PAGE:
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Rand Paul is Learning What It's Like to Be Me, Says Sarah Palin

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Wednesday: Republican U.S. Senate candidate Rand Paul is shown during an interview at his campaign headquarters after winning his party's primary election in Bowling Green, Ky. (AP)

Kentucky Senate candidate Rand Paul is feeling what it is like to be Sarah Palin, the former Republican vice presidential candidate said Sunday, comparing the media's preoccupation with Paul's recent statements about the 1964 Civil Rights Act to her own treatment in the press.

Palin said that Paul is seeing firsthand how "gotcha" politics work after the libertarian-leaning Republican spent days on defense spelling out his support for the Civil Rights Act and the government's role in regulating how private businesses can deal with their customers. 

"One thing that we can learn in this lesson that I have learned and Rand Paul is learning now is don't assume that you can engage in a hypothetical discussion about constitutional impacts with a reporter or a media personality who has an agenda, who may be prejudiced before they even get into the interview in regards to what your answer may be -- and then the opportunity that they seize to get you," Palin told "Fox News Sunday."

Last week, Paul went on defense, appearing on National Public Radio and MSNBC's Rachel Maddow show to say that he would've marched with Martin Luther King, Jr. in support of the Civil Rights Act, but is still critical of federal intervention in private business.

The appearances followed an interview last month with the Louisville Courier-Journal in which he said he would've voted for the 1964 legislation though he has some problems with it.

"I don't like the idea of telling private business owners -- I abhor racism. I think it's a bad business decision to exclude anybody from your restaurant -- but, at the same time, I do believe in private ownership. But I absolutely think there should be no discrimination in anything that gets any public funding, and that’s most of what I think the Civil Rights Act was about in my mind," Paul told the newspaper.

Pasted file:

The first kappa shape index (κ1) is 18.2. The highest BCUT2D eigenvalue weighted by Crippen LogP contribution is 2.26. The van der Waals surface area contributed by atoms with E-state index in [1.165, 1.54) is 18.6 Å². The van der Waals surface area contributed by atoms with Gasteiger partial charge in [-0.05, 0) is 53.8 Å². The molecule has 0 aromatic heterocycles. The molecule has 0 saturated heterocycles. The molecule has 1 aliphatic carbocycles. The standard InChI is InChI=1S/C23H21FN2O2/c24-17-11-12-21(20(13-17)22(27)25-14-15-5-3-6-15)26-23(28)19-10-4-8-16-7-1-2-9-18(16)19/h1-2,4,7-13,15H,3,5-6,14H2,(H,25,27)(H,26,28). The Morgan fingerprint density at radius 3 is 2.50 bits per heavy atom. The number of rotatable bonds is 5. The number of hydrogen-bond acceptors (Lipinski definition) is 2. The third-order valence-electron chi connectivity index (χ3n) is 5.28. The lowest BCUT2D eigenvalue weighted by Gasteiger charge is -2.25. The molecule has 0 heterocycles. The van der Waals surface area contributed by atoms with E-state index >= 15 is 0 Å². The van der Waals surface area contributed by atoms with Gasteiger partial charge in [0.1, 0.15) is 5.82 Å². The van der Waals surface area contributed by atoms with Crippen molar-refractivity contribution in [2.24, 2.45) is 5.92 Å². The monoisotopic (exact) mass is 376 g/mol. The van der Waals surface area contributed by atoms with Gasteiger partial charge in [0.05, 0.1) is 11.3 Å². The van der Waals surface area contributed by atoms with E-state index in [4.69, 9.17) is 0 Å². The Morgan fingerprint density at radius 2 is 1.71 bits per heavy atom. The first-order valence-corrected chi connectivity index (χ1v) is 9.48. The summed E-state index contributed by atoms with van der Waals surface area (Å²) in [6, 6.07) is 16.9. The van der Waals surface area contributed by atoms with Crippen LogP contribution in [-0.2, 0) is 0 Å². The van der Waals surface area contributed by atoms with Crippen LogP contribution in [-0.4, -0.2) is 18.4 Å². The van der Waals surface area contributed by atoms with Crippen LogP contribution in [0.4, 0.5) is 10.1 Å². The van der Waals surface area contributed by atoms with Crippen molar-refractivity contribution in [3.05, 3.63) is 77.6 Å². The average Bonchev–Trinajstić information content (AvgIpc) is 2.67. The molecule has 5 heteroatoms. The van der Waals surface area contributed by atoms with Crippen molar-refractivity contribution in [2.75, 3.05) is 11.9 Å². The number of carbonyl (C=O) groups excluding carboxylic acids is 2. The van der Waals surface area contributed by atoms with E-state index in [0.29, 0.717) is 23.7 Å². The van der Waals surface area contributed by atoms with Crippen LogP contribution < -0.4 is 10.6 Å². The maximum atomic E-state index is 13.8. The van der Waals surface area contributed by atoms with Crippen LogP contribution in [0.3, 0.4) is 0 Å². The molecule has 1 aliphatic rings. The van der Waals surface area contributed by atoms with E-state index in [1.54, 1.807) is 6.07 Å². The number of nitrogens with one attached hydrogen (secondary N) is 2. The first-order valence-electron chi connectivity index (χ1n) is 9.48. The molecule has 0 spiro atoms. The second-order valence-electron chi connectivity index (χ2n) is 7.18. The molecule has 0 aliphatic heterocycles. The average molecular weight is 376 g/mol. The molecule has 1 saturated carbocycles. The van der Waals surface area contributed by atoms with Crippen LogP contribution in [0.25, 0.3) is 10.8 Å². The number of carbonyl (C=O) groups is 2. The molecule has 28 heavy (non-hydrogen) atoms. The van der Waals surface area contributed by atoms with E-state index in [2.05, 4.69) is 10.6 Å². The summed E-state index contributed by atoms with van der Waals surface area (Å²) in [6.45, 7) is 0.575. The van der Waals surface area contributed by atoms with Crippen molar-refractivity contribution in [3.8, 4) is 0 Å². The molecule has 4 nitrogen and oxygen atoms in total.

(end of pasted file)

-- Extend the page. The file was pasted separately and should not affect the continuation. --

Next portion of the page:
In a statement released late Wednesday, Paul further detailed his point of view, saying that he "overwhelmingly" agrees "with the intent of the legislation, which was to stop discrimination in the public sphere and halt the abhorrent practice of segregation."

But, he added, the "federal government has far overreached in its power grabs."

Palin, who endorsed Paul in his primary bid, said she is thankful that Paul has had the opportunity to clarify his comments but he's facing a double standard. Paul wrongly anticipated being able to engage in discussion "with a TV character, a media personality, who perhaps had an agenda in asking the question and then interpreting his answer the way that she did," she said.

"And I think that more of those who serve in the Senate, and Rand we anticipate will be serving in the Senate, should ask questions about the constitutionality of policies that are proposed. I think more questions should be asked as to the impacts. And Rand isn't going to be shy about asking the questions," Palin added.

On Saturday, protesters demonstrated outside Kentucky Republican headquarters as Paul joined other Republicans for a unity rally in which the issue did not come up. And his views continued to dominate discussion on Sunday news shows, especially after he canceled his appearance on NBC's "Meet the Press" saying he was exhausted. His spokesman told The Washington Post on Friday that Paul was done discussing the topic in national media. 

On Sunday, Sen. John Cornyn, R-Texas, told "Meet the Press" host David Gregory that Paul made the right decision to cancel his appearance.

"I think he did the right thing, as much as it is fun being here with you David, he needs to be home talking to the voters in Kentucky," Cornyn said.

Paul's retreat didn't stop Democrats from hammering away at the candidate and Republicans in general as several Democratic operatives said Paul represents a fundamental problem for the GOP. 

"This is a symbol of what is happening to the Republican Party across the country," Democratic Senatorial Campaign Committee Chairman Robert Menendez said in his appearance with Cornyn. "The mainstream is losing to the extreme."

"I think the Tea Party candidates are going to be more easy to beat in a general election. I think that's the case with Rand Paul," Pennsylvania Democratic Gov. Ed Rendell said on CNN.

But Sen. Lamar Alexander, R-Tenn., said he doesn't expect long-term fallout from Paul's comments.

"You know, even a very good baseball player sometimes has a hard time going from AAA to the major leagues. And that's what happened to him last week. If he'll stick to the jobs, debt and terror and providing a check-and-balance on a runaway government in Washington, he'll be the next Republican senator. We'll be glad to have him," he said on CBS' "Face the Nation."